Why the name Kookaburra? Boria Majumdar explains from the spot

-Boria Majumdar

The name Kookaburra has been known the world over for decades now. Teams undergo special training with Kookaburra balls before they travel to Australia and the gear is used the world over. But why Kookaburra? Why is it that a brand of cricket gear is named after a bird?

It is indeed a fascinating story as narrated by Nicola Thomson, the 5th generation owner in the family and one who now runs Kookaburra sport in tandem with her father at Moorabin in Melbourne.

“My great grandfather AG Thomson who had set up the business had this bird as a kind of pet. It used to come to the house almost every day and was part of the family. And as a result he decided to use the real life bird as the company logo. But it was in the 1980s that the company was named Kookaburra sport. It is because very few people would look up AG Thomson in the phone book and come to us. Most would look up Kookaburra and it was indicative of the popularity of the brand. As a result the name of the business was changed from the family name and called Kookaburra sport”, she described.

A trip to the factory located some 45 minutes from downtown Melbourne is a fascinating one. Every step in ball making is shown and explained and the Research and Development that goes into making a turf ball used for elite sport is an eye opener. With robots now used to enhance productivity, technology and innovation, the factory is a perfect blend of human excellence and technological advancement. To give a little more detail- while there are two robots at the moment that are used in ball making, the final work that goes into making an elite level cricket ball is still done by two men- Philip and Harry, who have both been part of the company for 45 years. “Yes its been long but you know what it has been exciting as well. We work 5 hours a day and make 20 balls, which are then used at games around the world”, said one of them as he was putting the final touches to a ball.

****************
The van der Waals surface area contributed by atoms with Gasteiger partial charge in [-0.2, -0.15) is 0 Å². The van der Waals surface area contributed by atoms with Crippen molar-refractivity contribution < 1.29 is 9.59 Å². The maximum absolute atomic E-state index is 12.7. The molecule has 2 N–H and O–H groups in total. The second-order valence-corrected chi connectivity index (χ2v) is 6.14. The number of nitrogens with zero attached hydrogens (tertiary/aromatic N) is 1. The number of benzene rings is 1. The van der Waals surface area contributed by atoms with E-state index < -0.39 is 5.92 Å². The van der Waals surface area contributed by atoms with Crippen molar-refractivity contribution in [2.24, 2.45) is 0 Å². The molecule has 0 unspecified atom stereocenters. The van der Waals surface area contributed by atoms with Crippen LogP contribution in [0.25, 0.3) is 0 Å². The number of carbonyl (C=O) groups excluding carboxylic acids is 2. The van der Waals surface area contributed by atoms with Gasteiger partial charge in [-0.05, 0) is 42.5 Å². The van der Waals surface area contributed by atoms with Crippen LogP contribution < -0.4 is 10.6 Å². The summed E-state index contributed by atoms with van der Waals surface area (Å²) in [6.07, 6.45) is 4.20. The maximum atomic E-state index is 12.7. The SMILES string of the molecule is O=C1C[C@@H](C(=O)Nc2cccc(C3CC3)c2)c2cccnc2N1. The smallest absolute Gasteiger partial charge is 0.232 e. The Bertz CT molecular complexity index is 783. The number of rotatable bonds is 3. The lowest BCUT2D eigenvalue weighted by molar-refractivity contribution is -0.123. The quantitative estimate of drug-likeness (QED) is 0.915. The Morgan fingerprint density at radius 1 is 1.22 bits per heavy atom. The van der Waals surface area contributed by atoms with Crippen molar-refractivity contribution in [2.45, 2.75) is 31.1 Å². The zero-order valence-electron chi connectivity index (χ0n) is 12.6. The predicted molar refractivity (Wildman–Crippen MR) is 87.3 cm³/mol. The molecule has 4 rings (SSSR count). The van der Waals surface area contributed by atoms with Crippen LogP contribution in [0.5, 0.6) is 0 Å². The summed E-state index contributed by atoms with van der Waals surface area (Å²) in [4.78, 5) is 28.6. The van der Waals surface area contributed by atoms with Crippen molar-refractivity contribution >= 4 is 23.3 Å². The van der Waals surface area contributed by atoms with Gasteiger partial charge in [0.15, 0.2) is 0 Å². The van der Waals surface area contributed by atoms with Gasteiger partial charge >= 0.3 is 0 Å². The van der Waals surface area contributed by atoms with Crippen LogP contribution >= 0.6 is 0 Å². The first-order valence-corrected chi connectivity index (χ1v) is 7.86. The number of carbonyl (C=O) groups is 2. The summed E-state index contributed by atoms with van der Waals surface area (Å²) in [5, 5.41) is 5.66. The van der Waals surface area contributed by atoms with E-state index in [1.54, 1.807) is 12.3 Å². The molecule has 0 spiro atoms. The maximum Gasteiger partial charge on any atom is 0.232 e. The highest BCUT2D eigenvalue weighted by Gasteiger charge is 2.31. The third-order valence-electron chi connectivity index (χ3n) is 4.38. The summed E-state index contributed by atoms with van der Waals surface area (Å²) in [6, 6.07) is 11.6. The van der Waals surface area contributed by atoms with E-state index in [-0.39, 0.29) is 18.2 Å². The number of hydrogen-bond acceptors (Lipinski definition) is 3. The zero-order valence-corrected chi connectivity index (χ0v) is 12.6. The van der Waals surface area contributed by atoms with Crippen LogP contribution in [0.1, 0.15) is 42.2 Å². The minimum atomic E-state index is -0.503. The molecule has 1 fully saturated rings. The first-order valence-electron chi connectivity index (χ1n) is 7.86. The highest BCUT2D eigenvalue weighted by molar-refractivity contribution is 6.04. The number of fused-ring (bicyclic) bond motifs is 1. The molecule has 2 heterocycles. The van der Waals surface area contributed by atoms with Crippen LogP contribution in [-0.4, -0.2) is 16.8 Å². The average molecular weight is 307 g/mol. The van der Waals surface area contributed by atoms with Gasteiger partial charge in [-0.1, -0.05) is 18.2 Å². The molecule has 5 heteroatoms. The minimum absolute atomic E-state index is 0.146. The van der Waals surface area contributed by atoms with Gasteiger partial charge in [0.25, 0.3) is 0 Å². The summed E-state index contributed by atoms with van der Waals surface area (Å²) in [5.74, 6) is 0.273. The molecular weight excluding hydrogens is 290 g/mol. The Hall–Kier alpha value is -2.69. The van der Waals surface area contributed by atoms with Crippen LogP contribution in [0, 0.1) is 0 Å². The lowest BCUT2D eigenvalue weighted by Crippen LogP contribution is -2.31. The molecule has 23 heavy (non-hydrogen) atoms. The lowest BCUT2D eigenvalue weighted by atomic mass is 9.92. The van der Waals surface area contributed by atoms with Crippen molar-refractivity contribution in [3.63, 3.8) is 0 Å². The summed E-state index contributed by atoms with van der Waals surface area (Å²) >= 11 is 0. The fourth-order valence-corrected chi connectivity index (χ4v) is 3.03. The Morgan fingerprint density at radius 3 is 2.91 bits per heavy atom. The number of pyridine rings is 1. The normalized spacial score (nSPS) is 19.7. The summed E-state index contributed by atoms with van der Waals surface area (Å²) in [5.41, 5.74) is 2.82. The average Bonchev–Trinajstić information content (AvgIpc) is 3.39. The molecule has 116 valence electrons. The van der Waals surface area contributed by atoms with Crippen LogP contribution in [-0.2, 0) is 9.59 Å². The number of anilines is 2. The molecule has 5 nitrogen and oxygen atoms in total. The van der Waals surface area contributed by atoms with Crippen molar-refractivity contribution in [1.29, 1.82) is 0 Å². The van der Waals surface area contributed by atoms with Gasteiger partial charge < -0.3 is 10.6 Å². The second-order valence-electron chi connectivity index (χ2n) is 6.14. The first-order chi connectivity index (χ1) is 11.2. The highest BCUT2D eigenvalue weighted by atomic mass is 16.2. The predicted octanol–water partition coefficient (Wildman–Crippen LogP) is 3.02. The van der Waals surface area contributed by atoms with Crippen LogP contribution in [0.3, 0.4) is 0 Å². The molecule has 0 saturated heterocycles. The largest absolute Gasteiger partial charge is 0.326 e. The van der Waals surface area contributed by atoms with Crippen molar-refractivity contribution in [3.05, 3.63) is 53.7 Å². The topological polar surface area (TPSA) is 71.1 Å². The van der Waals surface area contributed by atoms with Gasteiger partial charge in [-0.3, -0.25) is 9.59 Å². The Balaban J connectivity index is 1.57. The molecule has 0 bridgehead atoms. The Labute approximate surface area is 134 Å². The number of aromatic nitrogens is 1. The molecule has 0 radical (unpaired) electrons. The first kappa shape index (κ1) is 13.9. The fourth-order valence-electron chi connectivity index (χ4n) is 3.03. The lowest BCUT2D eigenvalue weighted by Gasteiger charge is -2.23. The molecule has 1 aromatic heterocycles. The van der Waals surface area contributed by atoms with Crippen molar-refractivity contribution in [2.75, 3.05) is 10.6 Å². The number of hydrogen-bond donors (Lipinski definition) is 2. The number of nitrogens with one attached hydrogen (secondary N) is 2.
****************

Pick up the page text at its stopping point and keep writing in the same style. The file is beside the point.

What is also interesting to see is how the company has adapted to the needs of the market. “There was a demand for cheaper but good quality balls and we decided on producing a two part ball rather than the four part one used for international games. These are good quality balls and used in club cricket across the region. It was important for us to cater to all our customers and hence this innovation was brought in”, said Nicola.

From grading sheets of leather to baking cork, which then starts to resemble a cake bar, the whole process of ball making is fascinating. And you have to be precise for a lot is riding on it. While we all celebrate the stars and the fans and all else, ultimately it is a game between bat and ball. And if the ball isn’t perfect, it could well influence the outcome of the game. That’s why the Kookaburra sport factory lays maximum emphasis on detailing. “We have to get the last 1 percent right. Unless you do so you won’t get the best result. We have a reputation to stand up to and we are proud that the family has been able to do so for decades now” argues Nicola.

Anyone who visits Melbourne should surely undertake a trip to the factory. Maintained with adherence to the best hygiene and safety practices, it is a place that stands for excellence. And it is important we celebrate the backstage as much as we celebrate the stars. Philip and Harry for example are as much part of our cricket consuming experience as anyone else. Nicola, who grades the balls and is responsible for the final certification, is as much part of the global cricketing eco-system as anyone else. And unless you visit the factory, you wouldn’t understand or appreciate the level of hard work that goes into it all.

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